One in five people in England may have objections to proposals for the Secondary Uses Service because of moral and ethical concerns over the use of their data, Catholic bishops have warned.
The Catholics Bishops Conference says that the proposed consent model for the SUS, which means patients would not give explicit consent for their information to be included in the service, needs further work.
A spokesperson for the Conference said: “The issue is that if patient’s consent is not required it may mean that people’s data is used to enable research that people have ethical or moral objections to.
“Catholics make up 8% of the population and with Muslims and Jews there could be up to a fifth of the population that feels this is morally objectionable.”
The spokesperson said the Catholic Bishops Conference did not necessarily believe explicit consent would be necessary in every case.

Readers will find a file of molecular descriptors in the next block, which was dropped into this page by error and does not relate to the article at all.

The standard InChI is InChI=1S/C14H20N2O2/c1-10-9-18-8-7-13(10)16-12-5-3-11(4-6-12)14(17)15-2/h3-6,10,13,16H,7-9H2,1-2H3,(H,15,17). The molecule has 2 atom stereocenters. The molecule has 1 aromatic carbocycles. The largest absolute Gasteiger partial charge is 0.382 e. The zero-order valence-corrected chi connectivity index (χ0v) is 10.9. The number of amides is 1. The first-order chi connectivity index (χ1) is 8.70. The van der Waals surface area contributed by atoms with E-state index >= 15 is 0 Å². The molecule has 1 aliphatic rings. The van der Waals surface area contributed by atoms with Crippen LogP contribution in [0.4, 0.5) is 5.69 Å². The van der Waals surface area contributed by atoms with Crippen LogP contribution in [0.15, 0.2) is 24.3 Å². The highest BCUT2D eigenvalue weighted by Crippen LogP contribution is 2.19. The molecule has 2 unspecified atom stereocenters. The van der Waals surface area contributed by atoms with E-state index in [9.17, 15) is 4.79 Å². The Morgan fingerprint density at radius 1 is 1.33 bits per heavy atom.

He added: “We don’t want to hold things up and to get explicit consent in all cases would be cumbersome but we need to find some workable alternatives. There are examples of other countries that have hybrid systems for consent on research.”
The use of patient information by the SUS is currently out for consultation. The Conference spokesperson added: “We feel that this has been slightly bounced into consultation and that it has all been done rather in haste.”
The Conference is currently responding in detail to the SUS consultation which closes on 10 December. The spokesperson said the Conference would be happy to work with other faith groups to try and find a solution.